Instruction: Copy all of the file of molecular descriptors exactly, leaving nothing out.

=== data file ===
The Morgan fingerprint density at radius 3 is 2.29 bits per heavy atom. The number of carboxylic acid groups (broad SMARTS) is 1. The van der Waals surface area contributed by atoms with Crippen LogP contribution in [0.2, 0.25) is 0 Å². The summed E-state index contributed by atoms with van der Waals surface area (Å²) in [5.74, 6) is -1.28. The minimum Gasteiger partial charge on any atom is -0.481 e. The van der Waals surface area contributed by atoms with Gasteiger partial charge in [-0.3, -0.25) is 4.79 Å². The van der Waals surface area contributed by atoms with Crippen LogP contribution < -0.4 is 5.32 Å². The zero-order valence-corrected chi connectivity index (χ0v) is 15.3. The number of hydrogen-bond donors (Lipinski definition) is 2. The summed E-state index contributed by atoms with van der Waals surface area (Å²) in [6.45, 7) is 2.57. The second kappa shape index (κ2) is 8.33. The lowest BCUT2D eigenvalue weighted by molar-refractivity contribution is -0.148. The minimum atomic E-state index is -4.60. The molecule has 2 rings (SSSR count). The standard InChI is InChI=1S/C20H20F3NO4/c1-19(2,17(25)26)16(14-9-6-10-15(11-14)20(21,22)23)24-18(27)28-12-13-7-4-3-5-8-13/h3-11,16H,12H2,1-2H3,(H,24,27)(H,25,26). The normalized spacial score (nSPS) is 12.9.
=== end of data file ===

The Morgan fingerprint density at radius 3 is 2.29 bits per heavy atom. The number of carboxylic acid groups (broad SMARTS) is 1. The van der Waals surface area contributed by atoms with Crippen LogP contribution in [0.2, 0.25) is 0 Å². The summed E-state index contributed by atoms with van der Waals surface area (Å²) in [5.74, 6) is -1.28. The minimum Gasteiger partial charge on any atom is -0.481 e. The van der Waals surface area contributed by atoms with Gasteiger partial charge in [-0.3, -0.25) is 4.79 Å². The van der Waals surface area contributed by atoms with Crippen LogP contribution < -0.4 is 5.32 Å². The zero-order valence-corrected chi connectivity index (χ0v) is 15.3. The number of hydrogen-bond donors (Lipinski definition) is 2. The summed E-state index contributed by atoms with van der Waals surface area (Å²) in [6.45, 7) is 2.57. The second kappa shape index (κ2) is 8.33. The lowest BCUT2D eigenvalue weighted by molar-refractivity contribution is -0.148. The minimum atomic E-state index is -4.60. The molecule has 2 rings (SSSR count). The standard InChI is InChI=1S/C20H20F3NO4/c1-19(2,17(25)26)16(14-9-6-10-15(11-14)20(21,22)23)24-18(27)28-12-13-7-4-3-5-8-13/h3-11,16H,12H2,1-2H3,(H,24,27)(H,25,26). The normalized spacial score (nSPS) is 12.9.